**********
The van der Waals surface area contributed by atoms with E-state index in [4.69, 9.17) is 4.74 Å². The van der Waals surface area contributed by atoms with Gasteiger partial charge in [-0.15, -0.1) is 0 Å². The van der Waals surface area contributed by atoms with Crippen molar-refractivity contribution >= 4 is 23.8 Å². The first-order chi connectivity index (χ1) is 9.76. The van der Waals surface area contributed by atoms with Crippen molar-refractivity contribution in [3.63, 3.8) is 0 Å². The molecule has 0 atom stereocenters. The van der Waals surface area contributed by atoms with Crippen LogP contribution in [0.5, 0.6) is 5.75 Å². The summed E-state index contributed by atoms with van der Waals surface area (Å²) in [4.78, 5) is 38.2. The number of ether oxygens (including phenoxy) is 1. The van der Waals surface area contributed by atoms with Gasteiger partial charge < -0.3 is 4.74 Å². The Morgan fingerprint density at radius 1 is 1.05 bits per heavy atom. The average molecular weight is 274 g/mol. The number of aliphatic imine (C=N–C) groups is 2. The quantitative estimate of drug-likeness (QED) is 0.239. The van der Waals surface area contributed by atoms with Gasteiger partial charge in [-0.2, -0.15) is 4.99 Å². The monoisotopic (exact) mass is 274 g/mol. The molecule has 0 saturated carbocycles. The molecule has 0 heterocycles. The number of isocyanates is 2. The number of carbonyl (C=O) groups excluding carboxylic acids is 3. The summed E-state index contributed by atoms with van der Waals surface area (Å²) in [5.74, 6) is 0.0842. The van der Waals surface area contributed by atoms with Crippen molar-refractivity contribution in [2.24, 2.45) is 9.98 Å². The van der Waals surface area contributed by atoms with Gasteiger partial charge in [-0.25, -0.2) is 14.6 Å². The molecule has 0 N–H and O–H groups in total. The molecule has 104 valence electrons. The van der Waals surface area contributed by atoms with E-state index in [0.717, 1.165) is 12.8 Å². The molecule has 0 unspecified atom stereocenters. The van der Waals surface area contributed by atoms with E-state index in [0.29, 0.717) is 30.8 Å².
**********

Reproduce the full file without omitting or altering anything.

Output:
The van der Waals surface area contributed by atoms with E-state index in [4.69, 9.17) is 4.74 Å². The van der Waals surface area contributed by atoms with Gasteiger partial charge in [-0.15, -0.1) is 0 Å². The van der Waals surface area contributed by atoms with Crippen molar-refractivity contribution >= 4 is 23.8 Å². The first-order chi connectivity index (χ1) is 9.76. The van der Waals surface area contributed by atoms with Crippen molar-refractivity contribution in [3.63, 3.8) is 0 Å². The molecule has 0 atom stereocenters. The van der Waals surface area contributed by atoms with Crippen LogP contribution in [0.5, 0.6) is 5.75 Å². The summed E-state index contributed by atoms with van der Waals surface area (Å²) in [4.78, 5) is 38.2. The number of ether oxygens (including phenoxy) is 1. The van der Waals surface area contributed by atoms with Gasteiger partial charge < -0.3 is 4.74 Å². The Morgan fingerprint density at radius 1 is 1.05 bits per heavy atom. The average molecular weight is 274 g/mol. The number of aliphatic imine (C=N–C) groups is 2. The quantitative estimate of drug-likeness (QED) is 0.239. The van der Waals surface area contributed by atoms with Gasteiger partial charge in [-0.2, -0.15) is 4.99 Å². The monoisotopic (exact) mass is 274 g/mol. The molecule has 0 saturated carbocycles. The molecule has 0 heterocycles. The number of isocyanates is 2. The number of carbonyl (C=O) groups excluding carboxylic acids is 3. The summed E-state index contributed by atoms with van der Waals surface area (Å²) in [5.74, 6) is 0.0842. The van der Waals surface area contributed by atoms with Crippen molar-refractivity contribution in [2.24, 2.45) is 9.98 Å². The van der Waals surface area contributed by atoms with Gasteiger partial charge in [-0.25, -0.2) is 14.6 Å². The molecule has 0 N–H and O–H groups in total. The molecule has 104 valence electrons. The van der Waals surface area contributed by atoms with E-state index in [0.717, 1.165) is 12.8 Å². The molecule has 0 unspecified atom stereocenters. The van der Waals surface area contributed by atoms with E-state index in [0.29, 0.717) is 30.8 Å².